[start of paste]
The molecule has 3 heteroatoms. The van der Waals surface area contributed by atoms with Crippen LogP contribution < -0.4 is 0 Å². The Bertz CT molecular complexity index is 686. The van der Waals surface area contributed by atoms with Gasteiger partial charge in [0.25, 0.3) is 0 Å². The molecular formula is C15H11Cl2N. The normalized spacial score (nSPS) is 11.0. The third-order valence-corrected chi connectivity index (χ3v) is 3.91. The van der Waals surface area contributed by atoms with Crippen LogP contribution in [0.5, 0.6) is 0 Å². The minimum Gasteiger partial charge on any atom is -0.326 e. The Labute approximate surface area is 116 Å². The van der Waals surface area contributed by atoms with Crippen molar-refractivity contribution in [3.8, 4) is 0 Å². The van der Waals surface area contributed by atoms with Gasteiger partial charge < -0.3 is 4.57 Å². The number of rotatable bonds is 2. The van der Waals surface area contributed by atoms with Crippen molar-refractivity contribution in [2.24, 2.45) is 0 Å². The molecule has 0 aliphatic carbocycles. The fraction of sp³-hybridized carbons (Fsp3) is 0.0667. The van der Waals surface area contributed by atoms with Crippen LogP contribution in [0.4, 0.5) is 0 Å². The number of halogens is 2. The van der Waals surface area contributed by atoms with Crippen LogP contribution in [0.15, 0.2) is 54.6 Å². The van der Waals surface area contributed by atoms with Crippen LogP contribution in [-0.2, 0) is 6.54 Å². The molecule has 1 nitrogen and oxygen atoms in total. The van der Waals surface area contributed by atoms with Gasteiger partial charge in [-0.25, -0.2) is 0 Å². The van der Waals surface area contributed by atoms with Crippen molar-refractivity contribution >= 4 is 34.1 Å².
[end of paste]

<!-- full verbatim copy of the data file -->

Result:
The molecule has 3 heteroatoms. The van der Waals surface area contributed by atoms with Crippen LogP contribution < -0.4 is 0 Å². The Bertz CT molecular complexity index is 686. The van der Waals surface area contributed by atoms with Gasteiger partial charge in [0.25, 0.3) is 0 Å². The molecular formula is C15H11Cl2N. The normalized spacial score (nSPS) is 11.0. The third-order valence-corrected chi connectivity index (χ3v) is 3.91. The van der Waals surface area contributed by atoms with Crippen LogP contribution in [0.5, 0.6) is 0 Å². The minimum Gasteiger partial charge on any atom is -0.326 e. The Labute approximate surface area is 116 Å². The van der Waals surface area contributed by atoms with Crippen molar-refractivity contribution in [3.8, 4) is 0 Å². The van der Waals surface area contributed by atoms with Gasteiger partial charge < -0.3 is 4.57 Å². The number of rotatable bonds is 2. The van der Waals surface area contributed by atoms with Crippen molar-refractivity contribution in [2.24, 2.45) is 0 Å². The molecule has 0 aliphatic carbocycles. The fraction of sp³-hybridized carbons (Fsp3) is 0.0667. The van der Waals surface area contributed by atoms with Crippen LogP contribution in [0.4, 0.5) is 0 Å². The number of halogens is 2. The van der Waals surface area contributed by atoms with Crippen LogP contribution in [0.15, 0.2) is 54.6 Å². The van der Waals surface area contributed by atoms with Crippen LogP contribution in [-0.2, 0) is 6.54 Å². The molecule has 1 nitrogen and oxygen atoms in total. The van der Waals surface area contributed by atoms with Gasteiger partial charge in [-0.25, -0.2) is 0 Å². The van der Waals surface area contributed by atoms with Crippen molar-refractivity contribution >= 4 is 34.1 Å².